Project Summary

Approximately 60% of older adults have chronic pain (pain for over three months). Older adults with chronic pain are two times more likely to have early cognitive decline (changes in memory and thinking that sometimes lead to dementia). Chronic pain and early cognitive decline often co-occur in older adults, starting a disability spiral of more pain; lower physical, emotional and cognitive function; and increased risk for dementia, morbidity and mortality. Older Black adults have the highest rates of pain and cognitive decline and experience disparities with access to adequate care. This study is important because it aims to provide a solution to the high rates and lack of treatments for co-occurring chronic pain and early cognitive decline affecting Black adults in the community. 

The study team will compare two evidence-based programs: 

  1. Active Living Every Day (ALED), a program for older adults with pain in the community that is nationally disseminated program but does not address cognition and is not tailored for Black individuals. 
  2. Mindfulness-based cognitive therapy with walking (MBCT+w), which employs the widely disseminated, efficacious approach of MBCT and is culturally tailored to address co-occurring chronic pain and cognitive decline among Black older adults. 

The study team aims to determine which program is superior for improving self-reported physical function as the primary outcome, which is most important according to community partners, and emotional and cognitive function and pain as secondary outcomes. The study team will also determine if these improvements last for six months. They will develop a sustainability plan for the best program using a train-the-trainer model, wherein psychologists train community members who become peer coaches and train others. This will ensure that the program will become an enduring part of the Black communities in the Boston area while creating a blueprint for wider national dissemination in other Black communities. 

The study team has partnered with The Wellness Collaborative, Inc. (TWC), a Boston-based community stakeholder/partner co-founded and led by two Black physicians and two Black psychologists. TWC will advise on recruitment strategy and provide collaborative guidance and input throughout the entire study period in conjunction with community partner stakeholder groups in the Black community, including Community Conversations: Sister-to-Sister and St. Paul African Methodist Episcopal Church, with whom the team has established connections. TWC will provide connections to other Black and community organizations as needed, and a range of community partner organizations will provide space to run the sessions and facilitate widespread program uptake. 

The study team will recruit 400 participants and assign them by chance to ALED or MBCT+w and follow them for six months. Participants will be older Black adults 50 years of age or older with chronic pain of any type, except pain from cancer in advanced stages; early cognitive decline, either self-reported or a diagnosis of mild cognitive impairment; functional and physical ability to participate as determined by a Functional Activities Questionnaire score greater than nine and ability to complete a six-minute walk test; and English literacy. Those with severe untreated and/or unstable mental or substance use problems or have active thoughts of suicide will be referred to higher levels of care. Older Black adults will be recruited from greater Boston communities with help from numerous community stakeholder partners. All outcomes are assessed at baseline, post-intervention, and at six months.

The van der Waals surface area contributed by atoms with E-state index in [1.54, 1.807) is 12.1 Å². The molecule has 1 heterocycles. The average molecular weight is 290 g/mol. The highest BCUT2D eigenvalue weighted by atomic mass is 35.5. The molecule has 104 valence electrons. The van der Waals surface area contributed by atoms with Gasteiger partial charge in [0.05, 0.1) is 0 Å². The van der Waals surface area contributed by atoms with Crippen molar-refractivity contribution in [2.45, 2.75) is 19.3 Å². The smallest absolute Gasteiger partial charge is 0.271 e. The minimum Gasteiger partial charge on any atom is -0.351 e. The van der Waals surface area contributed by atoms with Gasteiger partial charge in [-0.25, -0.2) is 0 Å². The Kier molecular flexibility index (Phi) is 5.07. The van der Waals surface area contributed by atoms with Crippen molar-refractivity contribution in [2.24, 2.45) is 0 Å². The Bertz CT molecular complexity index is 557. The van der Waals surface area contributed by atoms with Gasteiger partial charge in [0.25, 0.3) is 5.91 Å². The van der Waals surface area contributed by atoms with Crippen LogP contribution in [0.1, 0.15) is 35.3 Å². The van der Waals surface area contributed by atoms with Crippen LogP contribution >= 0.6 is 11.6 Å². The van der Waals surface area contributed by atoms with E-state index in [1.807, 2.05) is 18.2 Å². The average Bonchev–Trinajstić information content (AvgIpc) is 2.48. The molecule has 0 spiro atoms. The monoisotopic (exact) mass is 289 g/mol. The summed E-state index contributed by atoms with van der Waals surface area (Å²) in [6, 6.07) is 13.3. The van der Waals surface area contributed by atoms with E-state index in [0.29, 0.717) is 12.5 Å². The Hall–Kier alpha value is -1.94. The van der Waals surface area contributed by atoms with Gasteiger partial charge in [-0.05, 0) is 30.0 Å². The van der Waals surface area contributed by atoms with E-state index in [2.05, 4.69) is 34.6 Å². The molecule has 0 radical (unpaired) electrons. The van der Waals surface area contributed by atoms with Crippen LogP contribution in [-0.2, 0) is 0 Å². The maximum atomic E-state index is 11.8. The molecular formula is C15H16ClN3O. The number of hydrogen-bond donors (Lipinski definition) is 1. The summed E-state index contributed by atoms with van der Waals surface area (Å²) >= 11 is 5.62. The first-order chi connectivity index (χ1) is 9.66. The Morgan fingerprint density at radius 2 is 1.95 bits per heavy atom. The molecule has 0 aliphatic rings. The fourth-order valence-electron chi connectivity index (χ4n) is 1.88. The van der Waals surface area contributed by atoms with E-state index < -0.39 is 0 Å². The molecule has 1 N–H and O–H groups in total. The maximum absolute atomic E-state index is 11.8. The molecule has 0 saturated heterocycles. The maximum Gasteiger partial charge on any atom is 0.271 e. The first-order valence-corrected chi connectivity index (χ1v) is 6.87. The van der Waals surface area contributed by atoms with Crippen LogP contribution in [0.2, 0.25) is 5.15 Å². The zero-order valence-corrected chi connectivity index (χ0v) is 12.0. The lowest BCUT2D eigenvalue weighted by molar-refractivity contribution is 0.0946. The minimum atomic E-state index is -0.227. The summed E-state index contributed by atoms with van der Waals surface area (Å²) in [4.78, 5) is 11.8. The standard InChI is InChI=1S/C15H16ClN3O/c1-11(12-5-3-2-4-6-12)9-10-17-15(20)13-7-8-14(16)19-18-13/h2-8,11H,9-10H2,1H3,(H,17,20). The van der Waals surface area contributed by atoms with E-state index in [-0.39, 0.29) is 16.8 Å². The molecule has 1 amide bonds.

The primary outcome is self-reported physical function (PROMIS-Physical Function). Secondary outcomes include: 

  • One-week step count measured by ActiGraph GT9X Link Accelerometer. 
  • Distance walked in six minutes, measured by a six-minute walk test, 6MWT 
  • Objective cognitive function, as measured by the Montreal Cognitive Assessment. 
  • Subjective cognitive concerns, as measured by the ECog performance status scale. 
  • Symptoms of depression, as measured by PROMIS-depression. 
  • Symptoms of anxiety, as measured by PROMIS-anxiety. 

Using the community-engaged research principles of the established Community Engagement Studio model, all study procedures and community roles and activities in this application have been co-developed alongside community members and partner organizations, who will continue being involved in the study across all stages. Community stakeholders will serve multiple community roles, which were defined with community member input: 

  1. Connectors, who will act as community-based key liaisons between community members, stakeholder partners and researchers throughout the study, and coordinate meetings and logistics.  
  2. Contributors, who will review all study materials, share lived experiences and discuss study findings. 
  3. General Members, who will provide feedback on materials and sessions and provide feedback to community connectors. 
  4. Peer Facilitators, who will work with staff to train and eventually facilitate the group sessions and train others to do so. 
  5. Community Advisory Council Members, who will provide feedback on overall study progress, frequency of meetings, logistics and resources needed. 

Project Information

Olivia Okereke, A.B., M.D., M.S.
Ana-Maria Vranceanu, Ph.D.
Massachusetts General Hospital
$6,469,487 *

Key Dates

60 months *
June 2023

*All proposed projects, including requested budgets and project periods, are approved subject to a programmatic and budget review by PCORI staff and the negotiation of a formal award contract.


Award Type
State State The state where the project originates, or where the primary institution or organization is located. View Glossary
Last updated: September 6, 2023